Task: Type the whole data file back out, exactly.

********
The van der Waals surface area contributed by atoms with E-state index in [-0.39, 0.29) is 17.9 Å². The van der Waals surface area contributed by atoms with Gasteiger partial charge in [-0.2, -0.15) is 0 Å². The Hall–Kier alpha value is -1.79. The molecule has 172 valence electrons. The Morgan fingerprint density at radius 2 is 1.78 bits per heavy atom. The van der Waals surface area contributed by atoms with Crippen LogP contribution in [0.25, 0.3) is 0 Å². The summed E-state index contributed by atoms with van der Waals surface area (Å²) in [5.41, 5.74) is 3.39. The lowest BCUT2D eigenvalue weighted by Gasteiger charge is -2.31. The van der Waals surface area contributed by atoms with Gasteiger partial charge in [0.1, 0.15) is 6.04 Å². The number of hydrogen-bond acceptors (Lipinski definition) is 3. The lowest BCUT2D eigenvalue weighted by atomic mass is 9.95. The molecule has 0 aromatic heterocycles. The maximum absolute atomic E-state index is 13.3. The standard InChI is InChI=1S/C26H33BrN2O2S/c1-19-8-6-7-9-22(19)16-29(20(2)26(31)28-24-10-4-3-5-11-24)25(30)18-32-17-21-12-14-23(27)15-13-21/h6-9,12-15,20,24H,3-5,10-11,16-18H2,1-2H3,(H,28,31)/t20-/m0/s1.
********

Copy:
The van der Waals surface area contributed by atoms with E-state index in [-0.39, 0.29) is 17.9 Å². The van der Waals surface area contributed by atoms with Gasteiger partial charge in [-0.2, -0.15) is 0 Å². The Hall–Kier alpha value is -1.79. The molecule has 172 valence electrons. The Morgan fingerprint density at radius 2 is 1.78 bits per heavy atom. The van der Waals surface area contributed by atoms with Crippen LogP contribution in [0.25, 0.3) is 0 Å². The summed E-state index contributed by atoms with van der Waals surface area (Å²) in [5.41, 5.74) is 3.39. The lowest BCUT2D eigenvalue weighted by Gasteiger charge is -2.31. The van der Waals surface area contributed by atoms with Gasteiger partial charge in [0.1, 0.15) is 6.04 Å². The number of hydrogen-bond acceptors (Lipinski definition) is 3. The lowest BCUT2D eigenvalue weighted by atomic mass is 9.95. The molecule has 0 aromatic heterocycles. The maximum absolute atomic E-state index is 13.3. The standard InChI is InChI=1S/C26H33BrN2O2S/c1-19-8-6-7-9-22(19)16-29(20(2)26(31)28-24-10-4-3-5-11-24)25(30)18-32-17-21-12-14-23(27)15-13-21/h6-9,12-15,20,24H,3-5,10-11,16-18H2,1-2H3,(H,28,31)/t20-/m0/s1.